This loads a font easier to read for people with dyslexia.
This renders the document in high contrast mode.
This renders the document as white on black
This can help those with trouble processing rapid screen movements.

Joint ATNF/AAO Colloquium by Dr. Kate Brooks (ESO)

15:30-17:00 Thu 13 Jun 2002

ATNF Marsfield Lecture Theatre


<P><LI> Thu. 13 June, 3:30pm: <b>Kate Brooks</b>
(European Southern Observatory) <BR>
<em>``New views on the Carina Nebula''</em> <BR>
(Joint ATNF/AAO Colloquium)
The Carina Nebula, at a distance of 2.2 kpc, is one the most
extreme and complex cases of massive stars interacting with their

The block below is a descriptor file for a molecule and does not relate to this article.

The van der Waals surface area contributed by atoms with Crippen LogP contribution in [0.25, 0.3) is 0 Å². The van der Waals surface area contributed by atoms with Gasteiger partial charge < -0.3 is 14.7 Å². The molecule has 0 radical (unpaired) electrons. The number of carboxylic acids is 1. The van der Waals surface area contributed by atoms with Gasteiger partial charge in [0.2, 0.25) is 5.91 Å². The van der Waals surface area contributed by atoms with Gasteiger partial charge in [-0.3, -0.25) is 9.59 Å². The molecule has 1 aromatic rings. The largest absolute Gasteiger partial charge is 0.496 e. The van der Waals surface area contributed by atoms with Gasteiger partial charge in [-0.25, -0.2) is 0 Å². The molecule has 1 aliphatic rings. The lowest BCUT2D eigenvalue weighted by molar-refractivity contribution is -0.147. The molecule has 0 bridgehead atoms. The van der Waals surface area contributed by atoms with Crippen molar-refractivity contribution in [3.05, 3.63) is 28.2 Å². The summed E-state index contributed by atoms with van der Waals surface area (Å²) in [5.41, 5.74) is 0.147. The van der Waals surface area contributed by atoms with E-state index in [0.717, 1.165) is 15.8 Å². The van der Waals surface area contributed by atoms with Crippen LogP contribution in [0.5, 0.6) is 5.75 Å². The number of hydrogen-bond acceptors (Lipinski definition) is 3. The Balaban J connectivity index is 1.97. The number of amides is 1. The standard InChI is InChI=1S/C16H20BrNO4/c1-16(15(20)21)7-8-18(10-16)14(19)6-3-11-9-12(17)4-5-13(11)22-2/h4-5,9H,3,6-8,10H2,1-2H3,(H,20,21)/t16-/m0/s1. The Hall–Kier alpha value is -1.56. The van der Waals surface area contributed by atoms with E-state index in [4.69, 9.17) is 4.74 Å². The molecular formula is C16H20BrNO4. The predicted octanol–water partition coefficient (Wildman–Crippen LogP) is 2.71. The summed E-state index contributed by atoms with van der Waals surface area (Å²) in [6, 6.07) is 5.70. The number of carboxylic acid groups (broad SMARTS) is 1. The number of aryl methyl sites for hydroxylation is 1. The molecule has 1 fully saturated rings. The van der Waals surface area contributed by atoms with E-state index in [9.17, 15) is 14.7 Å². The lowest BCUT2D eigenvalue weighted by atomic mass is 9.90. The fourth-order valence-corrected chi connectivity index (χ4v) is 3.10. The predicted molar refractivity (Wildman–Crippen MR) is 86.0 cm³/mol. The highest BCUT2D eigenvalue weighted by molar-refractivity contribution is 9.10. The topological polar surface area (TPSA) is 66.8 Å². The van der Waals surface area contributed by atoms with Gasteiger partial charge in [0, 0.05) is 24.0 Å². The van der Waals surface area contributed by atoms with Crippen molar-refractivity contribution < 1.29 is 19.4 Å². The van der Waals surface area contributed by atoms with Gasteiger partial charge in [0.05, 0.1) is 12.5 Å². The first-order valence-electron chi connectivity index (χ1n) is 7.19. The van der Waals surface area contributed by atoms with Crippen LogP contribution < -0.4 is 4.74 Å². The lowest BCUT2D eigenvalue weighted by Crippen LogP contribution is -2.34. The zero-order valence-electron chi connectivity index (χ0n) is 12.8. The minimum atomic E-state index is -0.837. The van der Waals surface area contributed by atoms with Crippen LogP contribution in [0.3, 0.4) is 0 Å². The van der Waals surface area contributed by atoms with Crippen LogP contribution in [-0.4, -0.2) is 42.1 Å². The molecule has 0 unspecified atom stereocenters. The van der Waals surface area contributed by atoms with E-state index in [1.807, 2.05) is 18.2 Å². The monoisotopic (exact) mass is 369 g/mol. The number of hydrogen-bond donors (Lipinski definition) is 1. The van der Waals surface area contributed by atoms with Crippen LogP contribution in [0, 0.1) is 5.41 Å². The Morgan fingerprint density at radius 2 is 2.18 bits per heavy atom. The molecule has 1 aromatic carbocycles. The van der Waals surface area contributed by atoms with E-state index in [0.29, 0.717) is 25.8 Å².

environment. It is part of a southern giant molecular cloud complex that
extends over 130 pc. The two most influential star clusters in the nebula
are Trumpler 14 and Trumpler 16 which contain a combined total of 34
O-type stars, including 6 very rare and massive 03 stars. Trumpler 16 also
contains one of the most massive stars known -- Eta Carinae. Such a high
concentration of massive stars remains unique in our Galaxy. A very
dynamic picture is now emerging for the Carina Nebula which includes
numerous sites of ongoing star formation, giant dust pillars that point
towards Eta Carinae, wide-spread photodissociation regions and large
wind-blown cavities. Evidence for giant bow shocks and proplyds also
exist. In this talk I will review these new findings and argue that there
remains a wealth of information on high-mass star formation to be gained
from future studies of this region.

More information


Baerbel Koribalski

More in Colloquia category
What's On